The attorney representing the family of a deceased Marine recruit has served Beaufort County and its coroner with "a notice of intent to sue" that, according to county officials, said the family might file a lawsuit seeking $25 million in damages.
"That's notice to us that a lawsuit is, more likely than not, imminent," Beaufort County Attorney Tom Keaveny said Friday afternoon.
In addition to monetary damages, Keaveny said, the notice — received Thursday from the office of Shiraz Khan, representing the family of Raheel Siddiqui — stated his clients want Siddiqui's death certificate amended to reclassify the cause and manner of death, the time of death and the place of death as "pending/undetermined," Keaveny said.
Beaufort County Coroner Ed Allen classified the March 2016 death as a suicide and was recently quoted as saying he sees no reason to change that determination. When reached Friday morning by phone, Allen said he could not comment on pending litigation, which Keaveny said is the county's policy.
When reached Friday afternoon, Khan said his office had issued a notice of claim and that his clients requested changes to the certificate of death and "other relief."
News of the potential lawsuit comes a day after the Detroit Free Press and the Detroit News reported that Khan said Medical University of South Carolina Hospital in Charleston — the facility where the Marine Corps says Siddiqui died after a three-story fall at Marine Corps Recruit Depot Parris Island — did not have a record of the former trainee in its master patient index.
Hospital spokesperson Heather Woolwine said Friday that the facility had also received a "notice of claim" from Khan's office but had not been served with a lawsuit.
The master patient index is the hospital's electronic medical record, Woolwine said, adding that privacy laws prevented her from confirming or denying whether Siddiqui was treated at the facility.
Woolwine said there are "rare" scenarios in which a name might not appear in the index.
One could be a misspelling, she said — if the name was entered incorrectly but the party searching for the patient was using the correct spelling, the record might not be found.
Another could be an instance where a trauma patient was rushed to MUSC Hospital from another facility. The patient might be quickly admitted and entered as, for example, "Trauma 1" — meaning the first trauma patient of the day — before dying during treatment, and before the patient's information caught up to them from the other facility.
Siddiqui, a 20-year-old Taylor, Mich., native, died after leaping from his barracks, according to the Corps. But he was reportedly ill, and was struck by a drill instructor after being made to perform a series of punitive sprints just before the fall. In November, then-Gunnery Sgt. Joseph Felix was convicted at a court-martial of abusing Siddiqui and hitting him in the face moments before the trainee ran out the back of the barracks and fell from the third story.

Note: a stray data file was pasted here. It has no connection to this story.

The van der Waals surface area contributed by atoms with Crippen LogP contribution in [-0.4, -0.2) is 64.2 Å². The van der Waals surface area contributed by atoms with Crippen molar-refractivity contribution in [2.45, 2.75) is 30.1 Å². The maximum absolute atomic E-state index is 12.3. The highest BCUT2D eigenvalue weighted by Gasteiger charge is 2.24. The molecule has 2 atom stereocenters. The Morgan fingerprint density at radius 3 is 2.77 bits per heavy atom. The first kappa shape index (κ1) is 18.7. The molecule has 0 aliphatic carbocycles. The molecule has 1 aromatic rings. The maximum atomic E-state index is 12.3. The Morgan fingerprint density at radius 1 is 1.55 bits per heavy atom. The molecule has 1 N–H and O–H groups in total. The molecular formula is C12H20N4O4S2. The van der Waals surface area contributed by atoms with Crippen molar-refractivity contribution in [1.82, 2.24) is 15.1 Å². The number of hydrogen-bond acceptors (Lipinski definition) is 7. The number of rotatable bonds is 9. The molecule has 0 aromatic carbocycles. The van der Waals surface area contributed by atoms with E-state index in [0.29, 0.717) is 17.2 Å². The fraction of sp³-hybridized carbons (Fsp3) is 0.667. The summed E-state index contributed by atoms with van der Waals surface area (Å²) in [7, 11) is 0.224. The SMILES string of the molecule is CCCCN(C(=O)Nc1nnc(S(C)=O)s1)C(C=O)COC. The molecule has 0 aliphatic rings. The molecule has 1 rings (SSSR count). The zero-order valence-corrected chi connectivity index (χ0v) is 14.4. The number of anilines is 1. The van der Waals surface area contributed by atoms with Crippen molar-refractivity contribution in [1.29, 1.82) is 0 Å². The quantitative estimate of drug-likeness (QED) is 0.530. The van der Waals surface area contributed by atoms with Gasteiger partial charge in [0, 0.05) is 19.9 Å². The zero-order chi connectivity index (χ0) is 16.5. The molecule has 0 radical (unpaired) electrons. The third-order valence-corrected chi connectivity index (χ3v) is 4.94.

The Siddiqui family has received conflicting information about the time of their son's death, the Detroit newspapers reported.
The Detroit News reported the certificate of death (certified by Allen) lists the time of death as 5:45 a.m. March 18, 2016 — which would have been just a few minutes after the fall — while the autopsy lists it as 10:45 a.m.
Allen told the Free Press he might have made a typo and that Siddiqui died closer to 10:45 a.m.
A Marine Corps command investigation of the incident listed the time of death as 10:06 a.m.
The Corps, according to the Free Press, maintains Siddiqui did indeed die at MUSC in Charleston.
"When it comes to medical records, when it comes to anything involving (medical) treatment of someone, there's an old saying," Khan told The Island Packet and The Beaufort Gazette. "If you didn't record it, it didn't happen."
He said excuses such as misspellings would not stand up in court.
"The facts will speak for themselves," Khan said.
"We will pursue any course of action permitted to us under the law against any and all parties involved in this matter," he said.
In October, Khan filed a $100 million lawsuit against the federal government. Siddiqui's parents and plaintiffs Ghazala Siddiqui and Masood Siddiqui claim their son was "assaulted, hazed and discriminated against because of his Muslim faith." The lawsuit also alleges the government was negligent in declaring his death a suicide shortly after the fall, before a full investigation was conducted.
Siddiqui's death spawned a hazing and abuse probe at Parris Island that resulted in numerous courts-martial of drill instructors, and of then-3rd Recruit Training Battalion Commander Lt. Col. Joshua Kissoon.
In March, Kissoon pleaded guilty at court-martial at Marine Corps Base Quantico, Va., admitting that he improperly assigned Felix — who was under investigation for recruit abuse — to Siddiqui's platoon. Kissoon was fined $1,000 for five months and will retire early, potentially at a lower rank.
Felix was sentenced to 10 years in prison and a dishonorable discharge for abusing Siddiqui and two other Muslim recruits on Parris Island.